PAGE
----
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Under the hood: How the user portal was rebuilt

Over the last 6 months, the web team had been hard at work rewriting the user portal from scratch. We have finally finished it last month and are proud to launch it to our users. The upgrade was not just limited to the UI and it’s loading speed – there were also numerous architecture and security upgrades. Read on to find out more.

Why the rewrite

Our previous user portal was written in GWT and had undergone major design and focal changes over its two year life-cycle. Because of it’s single page design, the portal had to download all page components before the page could be rendered. This resulted in a relatively long wait before the user could interact with the page. On the plus side, once the portal was loaded, it was almost as responsive as a native application.

The multiple rounds of changes also resulted in severe code degradation. We noticed that maintenance was starting to become unmanageable and feature addition took far more resources than it should.

What we changed

Architecture

Our implementation with GWT had a very tightly coupled client-server architecture. Requirement changes often involved updating both server and client code. As our application server only acts as a proxy to our actual API server, we decided to simply discard the server side logic entirely and to rewrite our portal using HTML and Javascript: instead of fetching the generated page from a Tomcat application server, we serve a plain HTML document and populate user content via AJAX calls to our API servers. This had a two-fold benefit: (1) it eliminates a round-trip-time to and from the proxy and (2) we no longer have to bother with writing the API wrappers for our application server.

 architecture1

Following in the footsteps of our apps team lead, we decided to rewrite our portal using Backbone.js, and use Require.js to optimize our project. By adopting this approach, we could test any code changes easily on our browser without the need to start up any servers. As our client side architecture is very similar to what the apps team had done, we will omit the details here.

Code Partitioning

A major factor in the decision to rewrite was to improve the maintainability of the code. At the end of it’s lifespan, the old user portal had more than 50,000 lines of code. In rewriting our new user portal, we needed to modularize our user portal into sub-modules – each module with it’s own repository, unit tests and continuous integration. The goal was to allow deployment of any module without the need to bring down the whole user portal for maintenance.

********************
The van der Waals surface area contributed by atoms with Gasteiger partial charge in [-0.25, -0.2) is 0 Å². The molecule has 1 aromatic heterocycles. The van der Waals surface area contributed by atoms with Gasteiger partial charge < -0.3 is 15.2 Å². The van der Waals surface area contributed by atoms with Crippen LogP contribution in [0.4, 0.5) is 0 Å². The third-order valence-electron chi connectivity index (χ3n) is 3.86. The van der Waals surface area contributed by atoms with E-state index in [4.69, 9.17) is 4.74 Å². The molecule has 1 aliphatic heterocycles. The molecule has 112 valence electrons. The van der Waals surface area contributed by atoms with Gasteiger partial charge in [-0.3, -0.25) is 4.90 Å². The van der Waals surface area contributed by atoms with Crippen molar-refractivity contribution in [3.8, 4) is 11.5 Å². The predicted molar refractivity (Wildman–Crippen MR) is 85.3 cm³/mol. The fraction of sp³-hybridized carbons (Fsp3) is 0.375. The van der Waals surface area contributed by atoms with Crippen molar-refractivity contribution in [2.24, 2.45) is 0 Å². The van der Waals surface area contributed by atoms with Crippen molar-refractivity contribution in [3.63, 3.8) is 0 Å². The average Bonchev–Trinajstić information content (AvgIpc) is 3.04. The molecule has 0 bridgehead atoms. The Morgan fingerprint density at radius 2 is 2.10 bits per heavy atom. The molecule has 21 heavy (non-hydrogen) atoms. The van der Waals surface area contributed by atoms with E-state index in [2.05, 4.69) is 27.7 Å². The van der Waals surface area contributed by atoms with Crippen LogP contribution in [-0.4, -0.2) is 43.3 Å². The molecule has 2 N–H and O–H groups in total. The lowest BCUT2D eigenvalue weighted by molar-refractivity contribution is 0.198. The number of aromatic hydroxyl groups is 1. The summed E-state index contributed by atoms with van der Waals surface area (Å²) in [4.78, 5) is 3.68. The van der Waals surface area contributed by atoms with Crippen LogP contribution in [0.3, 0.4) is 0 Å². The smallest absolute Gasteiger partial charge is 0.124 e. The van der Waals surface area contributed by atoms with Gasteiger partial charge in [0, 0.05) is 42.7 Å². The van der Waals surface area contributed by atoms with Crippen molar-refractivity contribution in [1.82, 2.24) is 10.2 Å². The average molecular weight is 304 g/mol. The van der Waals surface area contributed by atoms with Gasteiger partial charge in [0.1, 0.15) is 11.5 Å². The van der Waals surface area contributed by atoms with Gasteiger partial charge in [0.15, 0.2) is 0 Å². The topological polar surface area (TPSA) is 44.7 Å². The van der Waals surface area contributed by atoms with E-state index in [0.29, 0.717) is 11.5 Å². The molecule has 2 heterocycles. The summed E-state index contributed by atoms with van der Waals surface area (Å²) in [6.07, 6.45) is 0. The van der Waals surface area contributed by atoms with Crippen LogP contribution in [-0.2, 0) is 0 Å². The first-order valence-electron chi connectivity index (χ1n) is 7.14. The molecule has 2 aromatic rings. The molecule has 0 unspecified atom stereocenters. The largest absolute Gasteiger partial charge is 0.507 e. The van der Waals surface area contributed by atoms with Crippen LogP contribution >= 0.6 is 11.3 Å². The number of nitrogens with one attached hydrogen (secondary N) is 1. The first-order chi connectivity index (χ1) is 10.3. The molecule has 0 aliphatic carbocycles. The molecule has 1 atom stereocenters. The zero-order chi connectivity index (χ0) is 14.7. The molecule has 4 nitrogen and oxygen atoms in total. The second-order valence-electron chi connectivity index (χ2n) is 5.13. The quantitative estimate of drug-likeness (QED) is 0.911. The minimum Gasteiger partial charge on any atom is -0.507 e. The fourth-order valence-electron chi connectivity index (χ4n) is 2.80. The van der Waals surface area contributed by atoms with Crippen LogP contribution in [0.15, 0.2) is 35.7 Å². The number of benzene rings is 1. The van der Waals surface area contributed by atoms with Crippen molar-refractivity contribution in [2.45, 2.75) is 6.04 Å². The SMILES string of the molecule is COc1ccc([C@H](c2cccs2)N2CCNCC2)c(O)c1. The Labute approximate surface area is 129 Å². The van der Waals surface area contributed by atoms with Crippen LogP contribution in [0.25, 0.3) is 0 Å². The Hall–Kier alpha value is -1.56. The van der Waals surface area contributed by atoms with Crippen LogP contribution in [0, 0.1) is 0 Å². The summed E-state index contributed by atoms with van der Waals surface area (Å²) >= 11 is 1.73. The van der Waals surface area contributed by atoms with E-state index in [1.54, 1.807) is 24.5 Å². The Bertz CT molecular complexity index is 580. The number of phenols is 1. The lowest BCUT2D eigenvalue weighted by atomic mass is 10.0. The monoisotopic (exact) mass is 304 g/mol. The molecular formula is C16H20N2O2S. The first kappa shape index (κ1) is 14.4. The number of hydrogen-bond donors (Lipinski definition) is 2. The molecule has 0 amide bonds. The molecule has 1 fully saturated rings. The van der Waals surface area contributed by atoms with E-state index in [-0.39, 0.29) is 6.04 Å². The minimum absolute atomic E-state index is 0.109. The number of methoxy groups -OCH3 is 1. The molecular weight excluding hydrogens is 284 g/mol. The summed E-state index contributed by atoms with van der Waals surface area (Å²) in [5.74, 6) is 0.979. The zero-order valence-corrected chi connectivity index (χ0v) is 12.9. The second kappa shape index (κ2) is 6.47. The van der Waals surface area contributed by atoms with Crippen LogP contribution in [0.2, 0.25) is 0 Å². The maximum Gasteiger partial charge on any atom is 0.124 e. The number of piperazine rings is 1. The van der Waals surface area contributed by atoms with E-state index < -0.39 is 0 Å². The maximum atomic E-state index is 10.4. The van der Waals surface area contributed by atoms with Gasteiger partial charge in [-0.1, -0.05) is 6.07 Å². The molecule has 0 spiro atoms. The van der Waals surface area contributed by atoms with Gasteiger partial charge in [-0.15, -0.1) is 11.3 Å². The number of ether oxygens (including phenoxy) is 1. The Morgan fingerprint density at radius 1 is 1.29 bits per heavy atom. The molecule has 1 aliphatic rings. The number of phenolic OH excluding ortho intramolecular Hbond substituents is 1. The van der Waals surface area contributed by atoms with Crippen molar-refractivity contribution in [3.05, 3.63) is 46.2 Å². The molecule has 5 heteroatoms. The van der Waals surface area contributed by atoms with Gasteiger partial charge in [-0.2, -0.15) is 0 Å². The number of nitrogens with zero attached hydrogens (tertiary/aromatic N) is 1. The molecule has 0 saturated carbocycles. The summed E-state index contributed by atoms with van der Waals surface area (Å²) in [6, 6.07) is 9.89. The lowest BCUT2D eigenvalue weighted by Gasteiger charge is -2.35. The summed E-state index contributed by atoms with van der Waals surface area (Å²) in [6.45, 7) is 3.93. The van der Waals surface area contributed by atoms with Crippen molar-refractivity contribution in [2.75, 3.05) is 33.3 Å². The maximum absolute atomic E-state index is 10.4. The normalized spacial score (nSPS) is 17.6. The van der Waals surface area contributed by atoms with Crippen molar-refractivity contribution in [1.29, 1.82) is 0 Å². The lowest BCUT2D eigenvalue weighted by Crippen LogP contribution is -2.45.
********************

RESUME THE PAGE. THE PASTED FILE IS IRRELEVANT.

We tested the feasibility of this approach by replacing login/registration logic with our new Auth module and the transaction logic with our new Transaction module. The upgrade greatly improved the loading speed of the login page (from around 10s to 1s!) and was a big functional improvement to our transaction module. With our initial successes, we proceeded to rewrite all other components of the user portal.

Our modules are distinguished from apps by how they perform authentication. Our modules use a shared login cookie for API authentication while our Apps uses OAuth for authentication.

Caching User Data

We wanted to further improve user experience by reducing page load speeds. To do that, we decided to cache some non-sensitive data (e.g. installed app list) to give the perception of a quick loading speed. To ensure that what the user see is up-to-date, we load and update user data in the background after it (the cache) has been rendered.

We were surprised by the effectiveness of this simple strategy: instead of showing a loading indicator for a 1 or 2 seconds, the user would see all most of his user information instantly after the page has loaded!

Reliability

The frequent code updates and the lack of proper testing resulted in frequent bug reports – which required bug fix deployments. This usually meant a few minutes of downtime for the server restarts. Additionally, the server may suffer memory leaks or errors and fail catastrophically.

We adopted several approaches for this:

  1. Implement rigorous unit tests via Jasmine which is run automatically as part of our continuous integration
  2. Implement code reviews to ensure proper coding practices
  3. Do away with the server and instead host our entire user portal in Amazon S3. This may seem odd, but this allows us to easily serve our website from the cloud via Amazon Cloudfront. By eliminating the need to maintain our own application server, we have reduced our portal’s point-of-failure to just Amazon (which has very high reliability).

The result is a system that is agile and robust. Deployment is just a single click in our Continuous Integration system – which automatically runs the Jasmine test suites before syncing the files to our S3 bucket. Another benefit is that any user using the system will not notice the deployment because his session will not be interrupted at all.

The fact: Speed comparison

We compare the speed difference between the old portal and the new portal, both loading the company account manager. Our machines are located in US and we are conducting our tests from Singapore

Old Portal
First request (no cache) takes 18.6 seconds to complete.
Second request (with cache) takes 8.3 seconds to complete.

New Portal
First request (no cache) takes 8.5 seconds to complete.
Second request (with cache) takes 3 seconds to complete.

The speed-up is significant – almost a 300% improvement in loading speed for a returning user!

Final Words

We hope that our users are satisfied with the improvements in our new user portal. We will be continuously adding new features and improving user experience. Let us know if you have any feedback for us!

Categories: Company News

Hoiio

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